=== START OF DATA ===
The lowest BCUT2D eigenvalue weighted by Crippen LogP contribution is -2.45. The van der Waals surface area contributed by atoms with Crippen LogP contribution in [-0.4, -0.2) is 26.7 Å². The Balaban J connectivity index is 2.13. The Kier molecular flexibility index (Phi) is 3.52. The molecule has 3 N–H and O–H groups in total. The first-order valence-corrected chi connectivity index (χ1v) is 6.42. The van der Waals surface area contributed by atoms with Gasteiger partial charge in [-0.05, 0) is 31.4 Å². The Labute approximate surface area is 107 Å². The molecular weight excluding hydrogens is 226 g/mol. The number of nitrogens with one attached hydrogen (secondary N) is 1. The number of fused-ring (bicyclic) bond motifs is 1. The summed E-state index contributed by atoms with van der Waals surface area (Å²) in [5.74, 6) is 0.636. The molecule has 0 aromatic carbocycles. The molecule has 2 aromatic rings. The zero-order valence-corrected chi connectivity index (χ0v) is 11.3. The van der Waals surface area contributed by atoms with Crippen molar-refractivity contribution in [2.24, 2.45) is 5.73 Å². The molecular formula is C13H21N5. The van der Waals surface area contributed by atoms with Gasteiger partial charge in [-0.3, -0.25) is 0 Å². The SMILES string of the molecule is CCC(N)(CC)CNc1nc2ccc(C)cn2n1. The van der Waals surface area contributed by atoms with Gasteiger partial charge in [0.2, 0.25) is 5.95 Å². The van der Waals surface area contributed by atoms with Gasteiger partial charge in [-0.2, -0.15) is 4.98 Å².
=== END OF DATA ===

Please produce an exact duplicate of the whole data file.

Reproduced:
The lowest BCUT2D eigenvalue weighted by Crippen LogP contribution is -2.45. The van der Waals surface area contributed by atoms with Crippen LogP contribution in [-0.4, -0.2) is 26.7 Å². The Balaban J connectivity index is 2.13. The Kier molecular flexibility index (Phi) is 3.52. The molecule has 3 N–H and O–H groups in total. The first-order valence-corrected chi connectivity index (χ1v) is 6.42. The van der Waals surface area contributed by atoms with Gasteiger partial charge in [-0.05, 0) is 31.4 Å². The Labute approximate surface area is 107 Å². The molecular weight excluding hydrogens is 226 g/mol. The number of nitrogens with one attached hydrogen (secondary N) is 1. The number of fused-ring (bicyclic) bond motifs is 1. The summed E-state index contributed by atoms with van der Waals surface area (Å²) in [5.74, 6) is 0.636. The molecule has 0 aromatic carbocycles. The molecule has 2 aromatic rings. The zero-order valence-corrected chi connectivity index (χ0v) is 11.3. The van der Waals surface area contributed by atoms with Crippen molar-refractivity contribution in [2.24, 2.45) is 5.73 Å². The molecular formula is C13H21N5. The van der Waals surface area contributed by atoms with Gasteiger partial charge in [-0.3, -0.25) is 0 Å². The SMILES string of the molecule is CCC(N)(CC)CNc1nc2ccc(C)cn2n1. The van der Waals surface area contributed by atoms with Gasteiger partial charge in [0.2, 0.25) is 5.95 Å². The van der Waals surface area contributed by atoms with Gasteiger partial charge in [-0.2, -0.15) is 4.98 Å².